If a credit card offer sounds too good to be true, it probably is. Over the years, credit card companies have gone from charging reasonable amounts of money for their services to charging unreasonably low amounts, on the surface. Instead, many credit card companies now make their money on “hidden” fees and interest rates.
Whenever you sign up for a credit card, read the entire document to make sure you understand what you’re signing up for. It can be tedious, but it can end up saving you a lot of money.
Here are a few of the most common hidden fees and interest rate changes to look out for.
Balance Transfer Fees
Many credit card companies will charge a 3% fee to transfer your balance. That’s true even of companies that advertise themselves as “0% for the first 6 months!”
Make sure you ask about this fee before transferring any balance to a new card.
Weekend or Holiday Fees
If you have a bill due over the holidays, it can be very easy to miss. Many credit card companies used to take advantage of this by deliberately scheduling due dates on holidays or weekends.
This is illegal now. That said, it can still happen – so try and get your bills in before any holidays or weekends.
Banks don’t just want to make money off you for using your card. They’ll also charge you for not using your card.
If your card has an inactivity fee charge on it, that means that if you don’t use your card for a specified period of time, they can charge you for that. In fact, they might keep charging you just for the privilege of having a card you don’t use.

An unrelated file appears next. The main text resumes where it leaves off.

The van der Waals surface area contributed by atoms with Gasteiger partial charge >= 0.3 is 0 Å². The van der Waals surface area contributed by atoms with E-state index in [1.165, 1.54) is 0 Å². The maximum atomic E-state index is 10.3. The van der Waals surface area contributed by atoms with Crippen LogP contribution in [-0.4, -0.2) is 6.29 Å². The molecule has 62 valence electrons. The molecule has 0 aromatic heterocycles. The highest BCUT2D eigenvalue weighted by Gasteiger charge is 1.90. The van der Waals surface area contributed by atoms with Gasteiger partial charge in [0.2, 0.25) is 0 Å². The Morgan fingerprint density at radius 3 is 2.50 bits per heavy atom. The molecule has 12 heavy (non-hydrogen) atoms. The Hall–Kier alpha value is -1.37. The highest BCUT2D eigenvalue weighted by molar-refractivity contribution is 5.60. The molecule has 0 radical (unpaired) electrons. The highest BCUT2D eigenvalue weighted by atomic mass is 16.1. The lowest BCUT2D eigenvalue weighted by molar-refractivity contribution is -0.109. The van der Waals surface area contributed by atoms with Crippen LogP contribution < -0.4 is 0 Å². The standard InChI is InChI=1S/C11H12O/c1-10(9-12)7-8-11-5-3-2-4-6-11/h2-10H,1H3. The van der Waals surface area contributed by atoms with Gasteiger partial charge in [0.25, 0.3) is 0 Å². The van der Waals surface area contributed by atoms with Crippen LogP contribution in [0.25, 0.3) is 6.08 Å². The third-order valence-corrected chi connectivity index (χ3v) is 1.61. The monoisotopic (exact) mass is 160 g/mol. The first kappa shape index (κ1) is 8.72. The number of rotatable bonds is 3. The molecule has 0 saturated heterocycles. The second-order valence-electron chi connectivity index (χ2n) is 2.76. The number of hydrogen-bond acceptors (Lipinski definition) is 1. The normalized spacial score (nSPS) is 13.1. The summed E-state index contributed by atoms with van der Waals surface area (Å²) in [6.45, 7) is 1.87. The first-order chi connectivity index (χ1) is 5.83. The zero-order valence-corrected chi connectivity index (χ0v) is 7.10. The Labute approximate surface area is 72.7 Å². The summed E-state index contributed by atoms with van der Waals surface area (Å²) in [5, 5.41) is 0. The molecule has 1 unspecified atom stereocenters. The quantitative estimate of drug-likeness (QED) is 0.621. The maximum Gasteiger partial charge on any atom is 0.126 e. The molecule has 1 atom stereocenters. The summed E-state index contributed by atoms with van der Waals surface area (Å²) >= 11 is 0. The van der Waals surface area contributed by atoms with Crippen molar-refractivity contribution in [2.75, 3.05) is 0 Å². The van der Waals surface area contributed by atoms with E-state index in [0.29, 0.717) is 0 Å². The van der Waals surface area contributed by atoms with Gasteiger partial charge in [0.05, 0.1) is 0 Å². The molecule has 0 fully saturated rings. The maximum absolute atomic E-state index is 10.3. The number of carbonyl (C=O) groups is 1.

Banks can increase the interest rate of their credit cards across the board without warning.
If they increase your rate specifically, you’ll get a warning. If the bank itself increases its rates, you might not hear about it at all.
This happened to a lot of consumers in the 2008 credit crisis.
Late Fees and Rate Increases
Many banks have clauses that allow them to skyrocket your interest rate if you’re late by even one day on your credit card payments.
You might have a low 6% interest rate card. However, miss one payment and suddenly you’re staring at a 20% interest rate.
This is one of the most mischievous of rates, because it preys on the consumer’s belief that they don’t miss payments. Statistically however, people do make mistakes. This system is designed to take advantage of that.
Many banks charge fees for using ATMs or making transactions overseas. Though this fee is usually not huge, it can really add up.
Credit card companies are coming up with more and more fees every year to tack on. The bottom line is, make sure you read the credit card agreement before you sign anything.